A week after the sabotage of the power connection, Maiduguri is still in the dark

Maiduguri University


For the past week, residents of Maiduguri, the largest city in northeastern Nigeria, have been without electricity. The result of an attack by jihadists against a high voltage power connection. The activities of the slow movement did not stop people from complaining.

Since January 26, jihadists belonging to the Islamic State (ISWAP) group in West Africa have been destroying high-voltage power lines on the outskirts of Maiduguri, a real test for residents of the northeastern capital and main city of Borno. The whole city of about 3 million souls is plunged into total darkness. This raises fears of increasing insecurity in the city, which has already been devastated by attacks by jihadi groups such as Boko Haram.

But the immediate problem is the survival of the population as activities without electricity are declining. Jeffrey Mamuta, owner of a home appliance store, says: “Lack of light seriously affects our operations. People no longer go to the shops, business is bad. ” The same feeling that ruined Booker Musa, 27, of Welker: “The city was without electricity for a week. I had to decide to work as a construction worker, but it was not enough to feed my family.”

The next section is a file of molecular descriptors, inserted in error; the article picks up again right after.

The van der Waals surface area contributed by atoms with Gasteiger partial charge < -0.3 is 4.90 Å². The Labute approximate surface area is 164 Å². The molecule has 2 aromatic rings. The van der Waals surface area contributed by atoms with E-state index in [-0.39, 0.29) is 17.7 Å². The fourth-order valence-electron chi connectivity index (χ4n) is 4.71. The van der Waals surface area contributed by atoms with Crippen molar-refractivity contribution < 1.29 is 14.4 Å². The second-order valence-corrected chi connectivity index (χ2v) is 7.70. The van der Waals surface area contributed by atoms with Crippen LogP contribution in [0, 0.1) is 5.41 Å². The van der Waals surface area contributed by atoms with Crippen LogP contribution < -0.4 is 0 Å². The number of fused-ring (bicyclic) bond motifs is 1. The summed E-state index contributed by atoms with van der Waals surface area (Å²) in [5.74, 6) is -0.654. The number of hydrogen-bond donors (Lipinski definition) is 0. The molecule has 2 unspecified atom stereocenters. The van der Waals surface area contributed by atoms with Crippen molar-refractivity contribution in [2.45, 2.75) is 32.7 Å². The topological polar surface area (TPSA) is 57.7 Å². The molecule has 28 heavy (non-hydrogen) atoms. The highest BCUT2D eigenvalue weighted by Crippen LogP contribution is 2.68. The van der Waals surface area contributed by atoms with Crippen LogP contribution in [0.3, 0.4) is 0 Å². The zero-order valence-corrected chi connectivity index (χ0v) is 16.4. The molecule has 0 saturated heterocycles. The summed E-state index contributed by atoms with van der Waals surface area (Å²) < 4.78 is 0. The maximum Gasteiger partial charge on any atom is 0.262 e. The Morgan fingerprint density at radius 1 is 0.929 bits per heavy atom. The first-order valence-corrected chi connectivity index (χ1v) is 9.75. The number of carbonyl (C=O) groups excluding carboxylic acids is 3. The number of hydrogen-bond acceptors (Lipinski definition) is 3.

It is very difficult to bear the suffering of the people as the power outage causes water scarcity and the pumping system of the precious liquid is usually supplied by electricity.
The action of the Nigerian authorities is expected at the highest level, especially since the attackers were not on the first try. In fact, this is the third attack of the same nature they did in a month’s time.

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